Weir, the merry prankster, comes to us and holds out his arms, calling us to the tribe. Into the Woodland of Weir. Clapping begins, a pumping staccato in tempo with the magic on stage. The Dead are smiling. So are we. We're in the Dead's movie. It's like Woodstock, a new world.
An orgy of exchange. Giving and taking. Pigpen and Weir out of their heads. "OH YEAH!" The Dead split, waving and smiling. We dance into New York's frozen six o'clock streets, wasted, but still shouting.
Later, we drank coffee and listened to the silence of the sunrise. It seemed to be the only thing to do. God bless the Grateful Dead. Amen.

(by M. Ferguson, from the NC Essay, 12 January 1970) 

Thanks to (late show)

1 comment:

  1. It's odd to find a review of a Fillmore East show in the North Carolina School of Arts paper, which was well out of the Dead's touring path - perhaps this was reprinted from an underground New York paper. At any rate, it's a good illustration of the audience experience at a 1970 show - in this case, the 1/2/70 late show.

    The reviewer notes that the Dead started with "easy ridin'" country songs, which had become the norm (at that show, it was UJB, High Time & Dire Wolf, which wouldn't be released for months). The New York is impatiently shouting out requests, which was also the norm!
    An interesting passage: "Garcia starts a run on his guitar but it isn't happening. Weir prods him, Lesh pushes, but Jerry can't get it. Lesh...retreats in frustration and sits on his amp. We're still waiting for the Dead."
    This is the kind of thing that's not very apparent on tapes, but it crops up in some audience reviews, when people watching the band could tell that a jam just wasn't jelling or the band wasn't together. (I suppose this was in Easy Wind.)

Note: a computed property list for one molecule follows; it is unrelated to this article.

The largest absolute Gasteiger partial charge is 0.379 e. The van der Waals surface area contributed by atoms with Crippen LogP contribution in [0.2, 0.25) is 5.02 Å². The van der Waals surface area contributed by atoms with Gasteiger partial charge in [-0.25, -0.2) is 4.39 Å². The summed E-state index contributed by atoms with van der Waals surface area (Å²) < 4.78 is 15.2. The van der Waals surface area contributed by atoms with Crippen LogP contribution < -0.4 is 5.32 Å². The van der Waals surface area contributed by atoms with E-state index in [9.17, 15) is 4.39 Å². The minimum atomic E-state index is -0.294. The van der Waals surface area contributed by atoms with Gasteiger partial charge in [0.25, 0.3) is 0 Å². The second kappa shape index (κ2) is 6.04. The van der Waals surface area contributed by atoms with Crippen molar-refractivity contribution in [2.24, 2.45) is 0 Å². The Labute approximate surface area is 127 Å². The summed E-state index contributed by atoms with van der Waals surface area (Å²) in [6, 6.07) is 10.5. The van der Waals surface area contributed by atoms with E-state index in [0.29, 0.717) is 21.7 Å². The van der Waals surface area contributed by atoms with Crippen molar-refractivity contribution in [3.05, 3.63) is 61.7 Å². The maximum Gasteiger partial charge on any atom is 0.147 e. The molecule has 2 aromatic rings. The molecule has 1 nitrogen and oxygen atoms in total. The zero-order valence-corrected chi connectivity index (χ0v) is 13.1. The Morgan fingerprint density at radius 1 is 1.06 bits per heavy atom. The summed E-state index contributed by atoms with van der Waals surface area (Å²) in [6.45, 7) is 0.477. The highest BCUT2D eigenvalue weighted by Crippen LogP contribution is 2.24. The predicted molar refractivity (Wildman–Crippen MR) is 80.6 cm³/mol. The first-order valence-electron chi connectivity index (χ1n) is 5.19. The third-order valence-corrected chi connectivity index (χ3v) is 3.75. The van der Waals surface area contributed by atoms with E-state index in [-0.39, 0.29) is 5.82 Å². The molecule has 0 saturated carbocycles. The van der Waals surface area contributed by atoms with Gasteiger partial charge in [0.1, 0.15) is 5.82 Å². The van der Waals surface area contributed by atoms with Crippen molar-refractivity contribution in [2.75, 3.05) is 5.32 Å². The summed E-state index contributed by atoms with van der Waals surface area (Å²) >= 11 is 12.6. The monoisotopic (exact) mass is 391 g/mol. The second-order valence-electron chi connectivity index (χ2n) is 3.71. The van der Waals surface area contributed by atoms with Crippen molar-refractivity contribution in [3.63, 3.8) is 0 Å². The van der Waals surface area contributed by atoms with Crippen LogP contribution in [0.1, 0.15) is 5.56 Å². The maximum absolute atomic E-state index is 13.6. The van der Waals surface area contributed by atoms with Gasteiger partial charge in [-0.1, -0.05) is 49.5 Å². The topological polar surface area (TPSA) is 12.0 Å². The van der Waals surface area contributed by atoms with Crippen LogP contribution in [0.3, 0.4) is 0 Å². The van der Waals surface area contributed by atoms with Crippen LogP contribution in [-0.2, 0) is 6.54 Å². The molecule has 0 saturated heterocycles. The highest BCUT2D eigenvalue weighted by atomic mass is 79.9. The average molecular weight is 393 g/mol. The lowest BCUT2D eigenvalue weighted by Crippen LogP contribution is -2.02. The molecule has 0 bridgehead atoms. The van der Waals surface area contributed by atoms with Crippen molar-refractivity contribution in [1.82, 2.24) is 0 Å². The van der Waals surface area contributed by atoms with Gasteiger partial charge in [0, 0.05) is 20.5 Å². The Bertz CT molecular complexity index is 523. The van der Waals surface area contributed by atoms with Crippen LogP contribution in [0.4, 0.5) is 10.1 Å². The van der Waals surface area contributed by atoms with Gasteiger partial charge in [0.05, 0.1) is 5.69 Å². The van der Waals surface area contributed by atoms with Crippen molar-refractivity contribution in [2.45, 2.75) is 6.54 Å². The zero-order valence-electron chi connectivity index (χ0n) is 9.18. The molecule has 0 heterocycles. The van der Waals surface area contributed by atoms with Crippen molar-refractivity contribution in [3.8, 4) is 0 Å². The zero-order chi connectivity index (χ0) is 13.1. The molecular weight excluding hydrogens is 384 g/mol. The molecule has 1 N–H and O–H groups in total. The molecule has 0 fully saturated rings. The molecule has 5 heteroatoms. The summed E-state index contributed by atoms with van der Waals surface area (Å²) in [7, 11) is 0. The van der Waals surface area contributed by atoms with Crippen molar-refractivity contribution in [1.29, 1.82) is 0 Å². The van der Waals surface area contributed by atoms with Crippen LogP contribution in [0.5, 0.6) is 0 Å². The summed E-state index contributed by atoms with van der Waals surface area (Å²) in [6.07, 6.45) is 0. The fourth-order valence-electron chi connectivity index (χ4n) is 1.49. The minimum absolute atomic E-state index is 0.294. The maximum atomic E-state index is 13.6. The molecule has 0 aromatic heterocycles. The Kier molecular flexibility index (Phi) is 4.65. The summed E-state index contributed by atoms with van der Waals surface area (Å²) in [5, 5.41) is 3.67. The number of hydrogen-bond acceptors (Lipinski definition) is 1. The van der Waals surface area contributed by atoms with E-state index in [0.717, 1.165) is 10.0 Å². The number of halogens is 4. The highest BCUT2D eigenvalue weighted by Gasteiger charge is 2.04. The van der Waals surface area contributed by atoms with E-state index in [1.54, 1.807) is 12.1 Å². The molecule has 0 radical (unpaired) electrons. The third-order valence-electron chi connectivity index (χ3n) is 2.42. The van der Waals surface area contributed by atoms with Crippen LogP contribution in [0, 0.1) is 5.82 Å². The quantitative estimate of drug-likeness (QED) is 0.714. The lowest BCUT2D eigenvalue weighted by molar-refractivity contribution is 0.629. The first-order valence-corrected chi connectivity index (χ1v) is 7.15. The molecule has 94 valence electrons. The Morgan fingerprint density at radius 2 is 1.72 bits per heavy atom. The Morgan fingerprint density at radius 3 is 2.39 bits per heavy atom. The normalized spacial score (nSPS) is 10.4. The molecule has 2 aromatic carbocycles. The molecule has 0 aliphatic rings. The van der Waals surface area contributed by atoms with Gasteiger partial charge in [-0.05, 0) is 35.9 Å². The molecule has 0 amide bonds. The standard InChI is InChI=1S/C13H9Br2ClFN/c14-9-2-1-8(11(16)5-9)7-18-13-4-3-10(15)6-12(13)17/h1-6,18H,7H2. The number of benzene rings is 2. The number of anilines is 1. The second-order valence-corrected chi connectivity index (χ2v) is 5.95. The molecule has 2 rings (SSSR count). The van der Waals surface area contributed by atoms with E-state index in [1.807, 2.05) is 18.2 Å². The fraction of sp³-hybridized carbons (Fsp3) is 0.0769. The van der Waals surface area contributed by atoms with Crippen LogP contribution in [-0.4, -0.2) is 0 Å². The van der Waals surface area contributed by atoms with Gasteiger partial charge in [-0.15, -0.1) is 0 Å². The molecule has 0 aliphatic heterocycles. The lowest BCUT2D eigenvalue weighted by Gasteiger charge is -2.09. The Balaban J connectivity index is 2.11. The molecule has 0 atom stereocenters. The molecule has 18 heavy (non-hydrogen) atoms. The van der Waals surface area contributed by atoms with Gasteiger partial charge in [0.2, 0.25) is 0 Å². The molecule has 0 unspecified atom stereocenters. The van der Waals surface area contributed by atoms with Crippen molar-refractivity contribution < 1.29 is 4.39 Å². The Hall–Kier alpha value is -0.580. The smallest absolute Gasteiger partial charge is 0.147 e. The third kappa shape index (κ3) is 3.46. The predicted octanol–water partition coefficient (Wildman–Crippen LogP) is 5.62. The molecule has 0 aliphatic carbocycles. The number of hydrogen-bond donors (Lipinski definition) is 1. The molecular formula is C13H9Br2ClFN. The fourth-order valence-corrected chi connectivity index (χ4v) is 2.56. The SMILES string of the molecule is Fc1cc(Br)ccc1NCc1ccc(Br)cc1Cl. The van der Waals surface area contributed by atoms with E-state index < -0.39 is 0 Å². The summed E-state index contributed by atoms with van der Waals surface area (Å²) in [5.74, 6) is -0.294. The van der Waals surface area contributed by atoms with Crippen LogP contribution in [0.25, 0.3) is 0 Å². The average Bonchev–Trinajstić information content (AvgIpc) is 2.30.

But things turn around with Good Lovin', and Dark Star takes the audience to "the edge of eternity." St. Stephen causes an "instant rush, a mad momentum" in the crowd, and in Lovelight everyone peaks, the audience clapping along in "an orgy of exchange," everyone shouting and "out of their heads." You can see in accounts like this why the Dead in that period played those long Lovelights to close every show (which aren't always so uplifting on tape).

    A couple other show tidbits: the reviewer mentions the Zarathustra intro - we have that for the early show (before Mason's Children), but our tape of the late show cuts in with UJB, so now we know the classical intro was played before the late show as well.
    The times are also notable - though the Fillmore late shows were scheduled for 11:30, he says he was still standing in line at "nearly midnight," and got out of the show around 6 am. Probably a large part of those all-night shows was not just the opening bands, but also the inevitable breaks & delays between shows & sets. (Our tape of the late show is only about two hours long.)

    Owsley is listed for his "good vibes." And on a prophetic note, Garcia is described as "a big round circus bear" - Garcia wasn't that round yet in 1970, and bears wouldn't become part of Dead imagery for several more years.